“The Planets” in Sight and Sound

Posted On January 1, 2000

March 1st and 2nd were the dates of two outstanding performances of Holst's "The Planets" by the Pacific Symphony Orchestra, conducted by guest conductor David Lockington, at the Orange County Performing Arts Center.

The Orange County Astronomers were invited by the PSO to set up telescopes and show some of the patrons the real planets. Liam Kennedy (OCA Webmaster and Trustee) did the reconnoitering about a month ago and predicted where Jupiter and Saturn would be in the early evening in March. There are a number of tall buildings and other large objects which could have made viewing impossible. Thankfully their position was perfect.

From the Plaza level, under the arch, the planets were positioned for an excellent view from under Richard Lippold's stunning "Fire-Bird" sculpture.

On each of the two evenings, four members of the OCA set up their telescopes and hundreds of patrons filed by for a peek at Saturn's rings and Jupiter's moons. For many, this was a first experience of looking at the planets through a telescope.

Others had traveled to distant parts and seen Saturn from places like Antartica. Some were surprised that they could look for free. OC Astronomers makes an impression yet again. When the Plaza cleared for the start of the concert, the hosts, dressed in their familiar maroon jackets, slipped out in ones and twos for a peek.

Unfortunately, on the second evening, the clouds started to gather before many concert-goers had arrived. This time, though, the hosts had advance notice that the telescopes were up, and flocked out at around 6:15pm. Alas, they were pretty much the only ones to see anything. Even so, there was much interest in the telescopes themselves and in OCA.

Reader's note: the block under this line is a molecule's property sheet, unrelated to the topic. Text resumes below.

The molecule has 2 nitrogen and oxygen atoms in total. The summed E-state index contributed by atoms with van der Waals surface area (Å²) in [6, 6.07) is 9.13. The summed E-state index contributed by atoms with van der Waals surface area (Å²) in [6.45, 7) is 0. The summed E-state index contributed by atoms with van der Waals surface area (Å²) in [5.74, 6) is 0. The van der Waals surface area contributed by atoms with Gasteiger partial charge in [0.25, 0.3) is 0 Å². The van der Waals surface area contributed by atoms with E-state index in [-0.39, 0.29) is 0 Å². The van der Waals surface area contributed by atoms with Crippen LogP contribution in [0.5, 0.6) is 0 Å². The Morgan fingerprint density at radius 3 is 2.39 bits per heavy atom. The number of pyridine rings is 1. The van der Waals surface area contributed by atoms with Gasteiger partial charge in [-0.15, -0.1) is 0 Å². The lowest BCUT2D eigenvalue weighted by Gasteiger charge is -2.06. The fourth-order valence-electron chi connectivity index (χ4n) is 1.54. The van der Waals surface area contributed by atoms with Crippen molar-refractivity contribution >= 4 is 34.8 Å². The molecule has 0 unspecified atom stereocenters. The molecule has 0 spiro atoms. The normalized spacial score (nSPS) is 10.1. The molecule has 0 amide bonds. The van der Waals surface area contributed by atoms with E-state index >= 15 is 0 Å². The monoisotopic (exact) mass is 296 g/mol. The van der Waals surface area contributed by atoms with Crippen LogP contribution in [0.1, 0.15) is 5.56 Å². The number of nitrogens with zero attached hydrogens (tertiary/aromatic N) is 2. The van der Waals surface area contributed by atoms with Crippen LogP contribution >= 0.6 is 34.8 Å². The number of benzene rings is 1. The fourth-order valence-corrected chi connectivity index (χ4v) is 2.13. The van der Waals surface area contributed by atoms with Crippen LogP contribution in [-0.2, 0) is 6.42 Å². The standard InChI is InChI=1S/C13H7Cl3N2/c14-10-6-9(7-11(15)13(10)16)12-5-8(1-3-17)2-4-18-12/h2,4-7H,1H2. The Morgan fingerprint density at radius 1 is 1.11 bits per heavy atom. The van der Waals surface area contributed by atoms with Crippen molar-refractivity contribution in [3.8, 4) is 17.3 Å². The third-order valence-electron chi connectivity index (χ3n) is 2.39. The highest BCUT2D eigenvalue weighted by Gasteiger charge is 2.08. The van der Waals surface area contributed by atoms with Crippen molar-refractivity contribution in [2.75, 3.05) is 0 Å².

Thanks go to Russell Sipe, Liam Kennedy, Maury Bennett, Richard McNeil (and wife), Richard Saunders, Paul Kreitz (and wife), Bob Fritz and Dick Greenwald for the donation of their time and telescopes.

The PSO provided a thankyou of two tickets to a future concert for each person who brought a telescope. That was a complete and welcome surprise.

For more information on Holst and "The Planets", see http://www.classiccd.co.uk/reference/works/h/holst-planets.html

The OC Astronomers are not the only ones to seek a connection between music and the heavens. Throughout the ages, philosophers, architects and mathematicians have looked for music in the Universe.

"Pythagoras taught that each of the seven planets produced by its orbit a particular note according to its distance from the still centre which was the Earth. The distance in each case was like the subdivisions of the string referred to above. This is what was called Musica Mundana, which is usually translated as Music of the Spheres. The sound produced is so exquisite and rarified that our ordinary ears are unable to hear it. It is the Cosmic Music which, according to Philo of Alexandria, Moses had heard when he received the Tablets on Mount Sinai, and which St Augustine believed men hear on the point of death, revealing to them the highest reality of the Cosmos. (Carlo Bertelli, Piero della Francesca, p. 60.) This music is present everywhere and governs all temporal cycles, such as the seasons, biological cycles, and all the rhythms of nature. Together with its underlying mathematical laws of proportion it is the sound of the harmony of the created being of the universe, the harmony of what Plato called the "one visible living being, containing within itself all living beings of the same natural order"."

For more, see http://www.aboutscotland.co.uk/harmony/prop.html

A letter of thanks from the PSO to the OCA is here